It seems to me that if a person does not like something for religious reasons (in the sense of a fanatical belief in the correctness of certain approaches), then he shows hidden resistance. Then everything will be done so that the idea dies. But if you are implementing a really useful practice, then time will run out.

For example, I've recently seen how just a little time can help you change your mind. One young employee, foaming at the mouth, argued that it was convenient for him and his teammates to receive a huge pile of alerts in slack. Allegedly, looking at the board with 1000 events per day allows you to quickly understand what is happening with the system. And we tried to convince him that alerts should work differently: they should be rare and really important. And for ordinary events there should be a separate board that you can see when you need to read something like logs. We argued for a long time and came to such a compromise: we help make the board, and he tries to use it for a week. After 2-3 weeks, the one who resisted the most was already convincing his lead with my own arguments. It took just a little time to realize that the offer is really useful.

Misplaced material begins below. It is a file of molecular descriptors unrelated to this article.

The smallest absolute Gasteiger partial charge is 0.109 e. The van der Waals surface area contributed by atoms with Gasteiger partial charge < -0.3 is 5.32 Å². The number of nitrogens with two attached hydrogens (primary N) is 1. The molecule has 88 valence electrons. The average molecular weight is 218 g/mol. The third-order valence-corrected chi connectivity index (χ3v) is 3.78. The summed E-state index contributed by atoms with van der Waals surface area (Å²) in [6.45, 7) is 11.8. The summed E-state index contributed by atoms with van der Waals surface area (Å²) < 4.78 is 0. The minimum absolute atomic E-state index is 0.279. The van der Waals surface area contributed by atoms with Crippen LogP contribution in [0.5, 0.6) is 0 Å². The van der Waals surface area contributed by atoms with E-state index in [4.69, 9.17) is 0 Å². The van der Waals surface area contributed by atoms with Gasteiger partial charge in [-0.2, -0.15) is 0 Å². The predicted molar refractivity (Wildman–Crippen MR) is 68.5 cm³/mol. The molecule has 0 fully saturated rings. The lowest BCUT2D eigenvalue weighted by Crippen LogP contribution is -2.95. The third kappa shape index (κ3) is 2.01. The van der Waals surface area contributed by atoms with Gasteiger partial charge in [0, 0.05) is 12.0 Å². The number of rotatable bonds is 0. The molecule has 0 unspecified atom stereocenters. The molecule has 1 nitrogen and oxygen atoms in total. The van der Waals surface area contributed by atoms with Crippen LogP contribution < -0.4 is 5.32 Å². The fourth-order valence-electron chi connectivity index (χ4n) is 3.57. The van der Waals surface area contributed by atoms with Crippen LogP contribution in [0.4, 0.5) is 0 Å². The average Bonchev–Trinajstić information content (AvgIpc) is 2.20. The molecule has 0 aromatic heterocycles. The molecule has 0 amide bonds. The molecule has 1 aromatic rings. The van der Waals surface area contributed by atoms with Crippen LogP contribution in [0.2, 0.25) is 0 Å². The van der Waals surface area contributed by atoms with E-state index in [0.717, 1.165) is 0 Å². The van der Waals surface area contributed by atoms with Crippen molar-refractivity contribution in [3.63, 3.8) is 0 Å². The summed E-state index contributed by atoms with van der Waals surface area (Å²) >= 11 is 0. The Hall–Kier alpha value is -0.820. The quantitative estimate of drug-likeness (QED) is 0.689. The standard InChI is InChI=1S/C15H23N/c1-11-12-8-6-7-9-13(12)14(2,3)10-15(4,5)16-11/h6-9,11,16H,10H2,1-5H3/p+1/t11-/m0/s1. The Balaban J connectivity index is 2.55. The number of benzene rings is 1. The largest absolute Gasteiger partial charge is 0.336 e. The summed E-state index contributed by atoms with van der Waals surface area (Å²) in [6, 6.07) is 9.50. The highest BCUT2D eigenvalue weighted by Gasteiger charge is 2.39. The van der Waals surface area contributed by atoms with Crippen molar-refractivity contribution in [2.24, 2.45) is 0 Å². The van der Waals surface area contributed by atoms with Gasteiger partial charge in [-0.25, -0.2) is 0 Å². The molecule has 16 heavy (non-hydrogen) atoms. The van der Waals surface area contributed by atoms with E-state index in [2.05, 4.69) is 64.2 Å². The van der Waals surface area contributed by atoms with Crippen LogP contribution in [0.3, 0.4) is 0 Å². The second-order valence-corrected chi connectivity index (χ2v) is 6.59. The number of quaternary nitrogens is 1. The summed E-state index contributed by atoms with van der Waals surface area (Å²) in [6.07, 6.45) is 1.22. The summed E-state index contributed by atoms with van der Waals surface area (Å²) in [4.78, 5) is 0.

Of course, political issues may come into play here: how long to experiment, how much pressure can be exerted, what maximum negative we are ready to go for, if any. These are gray areas.

I'm not talking about such complex cases. I want to tell you what to think about when implementing changes for those who have just become a lead. My report will be a good help for those who just yesterday communicated well with colleagues, and now his ideas are not very accepted. There will still be difficulties, but they will be easier to deal with if you think about problem points in advance.